I have a friend who’s beautiful.
She’s vivacious, smart, funny, kind, great at what she does and turns heads just walking by, but for some reason, constantly doubts her self-worth and struggles with her self-esteem.
The other day, I got an email from someone who wrote: “I struggle with self-hate every single day. I hate myself for being fat. If I so much as eat a banana, I feel like a failure. I’m in a really dark place”. I wanted to give her a hug, but couldn’t because she was so far away.
For over 5 years, I worked as a fitness coach at a weight-loss bootcamp. I was strong and fast. The people I coached told me that I inspired them. Even so, I never felt like I ‘belonged’ in the fitness industry because I wasn’t an extrovert, didn’t have six-pack abs, and I was far from being obsessed with eating clean.
I was just a normal girl who ate normal food who had a normal-looking body who lived a normal life.
And I felt like a fraud because of the work I did.
But as the years have gone by, I’ve become more able — with effort and mindfulness — to gradually own who I am and make my way through life with greater confidence.
This is how I’ve come to learn the following lessons about finding peace and confidence in my own skin:
I’m not saying that you should disregard anything and everything that people think and subsequently, say, about you — that would just be a delusional and arrogant thing to do. You shouldn’t, especially if these thoughts are coming from the most important people in your life, and are ones worth considering.
What I’m saying is that obsessing over what anyone and everyone thinks about you (particularly if they know nothing about who you are), is a complete and utter waste of your time because more often of than not, they contribute absolutely nothing to your well-being or shaping you into a better human being.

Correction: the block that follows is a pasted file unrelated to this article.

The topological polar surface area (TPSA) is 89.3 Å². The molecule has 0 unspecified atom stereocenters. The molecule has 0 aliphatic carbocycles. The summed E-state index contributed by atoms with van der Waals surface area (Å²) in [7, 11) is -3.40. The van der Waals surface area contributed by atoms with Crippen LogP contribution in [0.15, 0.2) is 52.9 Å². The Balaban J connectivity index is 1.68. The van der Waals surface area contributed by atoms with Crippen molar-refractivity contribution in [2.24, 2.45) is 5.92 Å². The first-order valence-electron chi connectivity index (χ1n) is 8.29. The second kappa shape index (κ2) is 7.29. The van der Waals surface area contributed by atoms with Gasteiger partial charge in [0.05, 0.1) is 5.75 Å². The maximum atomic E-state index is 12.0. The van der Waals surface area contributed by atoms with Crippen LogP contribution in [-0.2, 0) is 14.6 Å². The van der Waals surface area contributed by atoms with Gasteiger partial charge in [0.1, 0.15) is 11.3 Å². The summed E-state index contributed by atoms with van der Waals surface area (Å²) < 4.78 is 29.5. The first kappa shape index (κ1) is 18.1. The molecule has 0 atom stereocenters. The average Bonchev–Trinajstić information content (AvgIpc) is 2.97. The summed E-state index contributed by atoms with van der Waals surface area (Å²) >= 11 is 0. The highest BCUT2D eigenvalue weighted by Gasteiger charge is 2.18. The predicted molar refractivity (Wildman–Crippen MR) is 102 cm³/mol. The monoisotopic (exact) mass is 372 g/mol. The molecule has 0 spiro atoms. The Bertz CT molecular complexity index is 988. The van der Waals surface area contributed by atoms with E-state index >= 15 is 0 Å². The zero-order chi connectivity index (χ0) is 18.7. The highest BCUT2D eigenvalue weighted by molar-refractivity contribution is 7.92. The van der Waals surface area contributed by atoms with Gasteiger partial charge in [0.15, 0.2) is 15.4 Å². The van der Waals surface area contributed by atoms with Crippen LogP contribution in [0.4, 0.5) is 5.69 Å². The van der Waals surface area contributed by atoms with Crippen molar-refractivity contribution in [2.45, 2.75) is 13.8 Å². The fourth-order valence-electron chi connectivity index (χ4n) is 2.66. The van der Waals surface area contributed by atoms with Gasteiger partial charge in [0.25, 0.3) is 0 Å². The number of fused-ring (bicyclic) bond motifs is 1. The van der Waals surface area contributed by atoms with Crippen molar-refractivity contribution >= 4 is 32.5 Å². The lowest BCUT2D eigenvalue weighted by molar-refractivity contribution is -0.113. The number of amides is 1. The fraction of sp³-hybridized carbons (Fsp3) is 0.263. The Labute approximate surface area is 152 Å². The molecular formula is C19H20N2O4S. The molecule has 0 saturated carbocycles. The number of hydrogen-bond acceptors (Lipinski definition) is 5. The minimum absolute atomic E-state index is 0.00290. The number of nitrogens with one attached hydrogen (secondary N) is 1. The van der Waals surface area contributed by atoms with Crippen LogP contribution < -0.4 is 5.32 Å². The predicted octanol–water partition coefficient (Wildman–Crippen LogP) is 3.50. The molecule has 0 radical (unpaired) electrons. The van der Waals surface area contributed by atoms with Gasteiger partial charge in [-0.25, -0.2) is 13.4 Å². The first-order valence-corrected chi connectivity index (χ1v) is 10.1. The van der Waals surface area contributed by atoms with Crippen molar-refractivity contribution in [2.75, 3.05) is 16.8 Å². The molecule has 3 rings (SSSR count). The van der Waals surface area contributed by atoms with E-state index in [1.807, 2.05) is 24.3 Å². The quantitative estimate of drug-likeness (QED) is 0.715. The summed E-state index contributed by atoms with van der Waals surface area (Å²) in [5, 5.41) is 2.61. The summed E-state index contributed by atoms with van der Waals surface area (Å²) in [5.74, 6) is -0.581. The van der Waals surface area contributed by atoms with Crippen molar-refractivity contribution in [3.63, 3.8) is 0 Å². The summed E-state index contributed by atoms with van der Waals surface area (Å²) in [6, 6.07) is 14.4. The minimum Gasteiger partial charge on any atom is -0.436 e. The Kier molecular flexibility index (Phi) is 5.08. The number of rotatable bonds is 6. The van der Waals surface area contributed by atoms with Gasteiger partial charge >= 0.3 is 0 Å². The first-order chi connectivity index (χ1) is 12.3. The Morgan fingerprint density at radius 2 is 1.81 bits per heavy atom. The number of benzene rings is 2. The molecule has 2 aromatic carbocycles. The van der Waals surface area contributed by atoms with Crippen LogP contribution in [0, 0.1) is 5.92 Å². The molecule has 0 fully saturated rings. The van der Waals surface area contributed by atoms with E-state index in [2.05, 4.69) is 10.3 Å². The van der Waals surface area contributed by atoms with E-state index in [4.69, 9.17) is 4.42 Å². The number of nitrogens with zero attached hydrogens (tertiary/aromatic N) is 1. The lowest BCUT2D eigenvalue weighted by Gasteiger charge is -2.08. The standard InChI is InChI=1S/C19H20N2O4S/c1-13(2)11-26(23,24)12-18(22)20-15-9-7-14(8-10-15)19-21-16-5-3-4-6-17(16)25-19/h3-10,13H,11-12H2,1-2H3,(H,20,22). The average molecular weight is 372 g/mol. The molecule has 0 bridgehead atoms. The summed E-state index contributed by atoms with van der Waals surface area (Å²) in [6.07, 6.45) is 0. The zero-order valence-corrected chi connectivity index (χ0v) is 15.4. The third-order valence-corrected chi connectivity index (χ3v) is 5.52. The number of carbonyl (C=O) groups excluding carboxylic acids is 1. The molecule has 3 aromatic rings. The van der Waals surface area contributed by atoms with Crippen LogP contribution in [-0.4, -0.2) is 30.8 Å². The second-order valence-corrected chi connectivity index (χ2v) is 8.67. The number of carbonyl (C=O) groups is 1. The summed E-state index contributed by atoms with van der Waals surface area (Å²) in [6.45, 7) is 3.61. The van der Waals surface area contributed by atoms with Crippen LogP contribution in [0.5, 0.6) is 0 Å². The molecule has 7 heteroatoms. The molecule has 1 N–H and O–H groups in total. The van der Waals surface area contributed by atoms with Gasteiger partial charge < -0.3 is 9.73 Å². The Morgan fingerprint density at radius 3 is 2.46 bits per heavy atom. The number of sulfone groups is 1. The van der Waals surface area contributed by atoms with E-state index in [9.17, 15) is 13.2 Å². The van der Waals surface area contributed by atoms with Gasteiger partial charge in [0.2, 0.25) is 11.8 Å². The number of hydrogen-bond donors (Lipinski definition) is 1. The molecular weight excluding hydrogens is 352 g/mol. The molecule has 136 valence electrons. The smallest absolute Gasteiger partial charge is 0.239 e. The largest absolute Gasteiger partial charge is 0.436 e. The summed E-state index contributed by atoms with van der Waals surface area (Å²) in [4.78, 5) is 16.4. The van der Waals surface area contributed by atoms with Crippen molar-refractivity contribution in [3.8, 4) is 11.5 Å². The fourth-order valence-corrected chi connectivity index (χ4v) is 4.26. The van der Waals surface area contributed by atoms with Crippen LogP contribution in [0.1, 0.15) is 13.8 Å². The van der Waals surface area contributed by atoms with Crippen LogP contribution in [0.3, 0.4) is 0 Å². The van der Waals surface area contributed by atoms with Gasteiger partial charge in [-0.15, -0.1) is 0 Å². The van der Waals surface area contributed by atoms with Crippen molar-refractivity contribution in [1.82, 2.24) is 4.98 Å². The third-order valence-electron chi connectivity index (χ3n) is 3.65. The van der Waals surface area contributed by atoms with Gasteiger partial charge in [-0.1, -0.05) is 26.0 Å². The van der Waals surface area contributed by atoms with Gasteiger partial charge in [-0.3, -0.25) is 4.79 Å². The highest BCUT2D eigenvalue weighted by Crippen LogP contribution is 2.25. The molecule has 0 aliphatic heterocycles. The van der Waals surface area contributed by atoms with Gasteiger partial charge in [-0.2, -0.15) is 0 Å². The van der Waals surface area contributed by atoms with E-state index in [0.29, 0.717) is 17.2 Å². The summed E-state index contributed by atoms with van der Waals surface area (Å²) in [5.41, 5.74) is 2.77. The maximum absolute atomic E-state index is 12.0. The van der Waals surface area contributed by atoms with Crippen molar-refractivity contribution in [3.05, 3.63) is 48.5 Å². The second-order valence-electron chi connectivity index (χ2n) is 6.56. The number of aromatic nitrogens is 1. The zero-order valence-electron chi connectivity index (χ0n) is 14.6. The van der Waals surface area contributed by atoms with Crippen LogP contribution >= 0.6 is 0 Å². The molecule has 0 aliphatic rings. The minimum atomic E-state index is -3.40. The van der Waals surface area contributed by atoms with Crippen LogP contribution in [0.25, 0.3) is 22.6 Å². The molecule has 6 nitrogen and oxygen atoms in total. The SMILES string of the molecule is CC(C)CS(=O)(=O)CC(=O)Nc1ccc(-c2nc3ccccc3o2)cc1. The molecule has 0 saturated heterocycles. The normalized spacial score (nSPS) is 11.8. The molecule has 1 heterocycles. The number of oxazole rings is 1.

So Sally thinks your hair’s too curly, Matt thinks you’re waaayyy too sensitive and Jenny from accounting thinks you’re a little on the ‘chunky’ side.
This is your life, it’s your body and it’s your time. Just as you would set healthy physical boundaries for the people whom you allow into your life, you need to do the same with the thoughts they send your way. Consider the opinions of those who are close to you and genuinely care for you carefully, and let the rest fall away.
You’ll find yourself so much less conflicted and more confident about who you are and the life you’re living.
The notion that you become who you spend the most time with isn’t a new one, and is relevant no matter what you’re trying to achieve in life.
Spend most of your time with people who drink a lot, and you’ll probably find yourself heading to the bar more often.
Spend most of your time with fast-food junkies, and chances are high you’ll find yourself downing burgers and fries from the drive-through more often than you’d like….with a growing waistline to show for it.
Spend most of your time with people who are successful, confident (not to be confused with being cocky) and purposeful, the less time you’ll spend wallowing in your insecurities and the more inspired you’ll be to ask: “How does she do it?”
“What are the things that she does everyday that helps her live this way?”
“What can I do to be more like her?”
So if you want to help yourself become confident and certain in your own skin, do it by spending more time with people who know how to get and stay there.
Developing a fit body requires that you sweat, experience discomfort, and push yourself beyond your perceived limits. It involves placing increasing amounts of measured stress on your body with the goal of making it stronger, faster, more flexible, and more capable of enduring the physical rigours of life.
But that alone isn’t enough to make you resilient inside and out, or able to rebound from adversity.
Rising from difficult circumstances, be it heartbreak, betrayal, abuse or disappointment and getting better at withstanding more of them requires that you go through the accompanying mental and emotional discomfort.
Just like the way the torn muscle fibres in your body get stronger as they recover and rebuild after a challenging workout, so does your ability to get up and keep moving forward after being knocked down.
For as long as I can remember, I’ve had this tiny voice in my head whose only job seemed to be to plant the seeds of doubt when hope, new ideas or opportunities presented themselves, causing me to stop in my tracks and give up on even trying.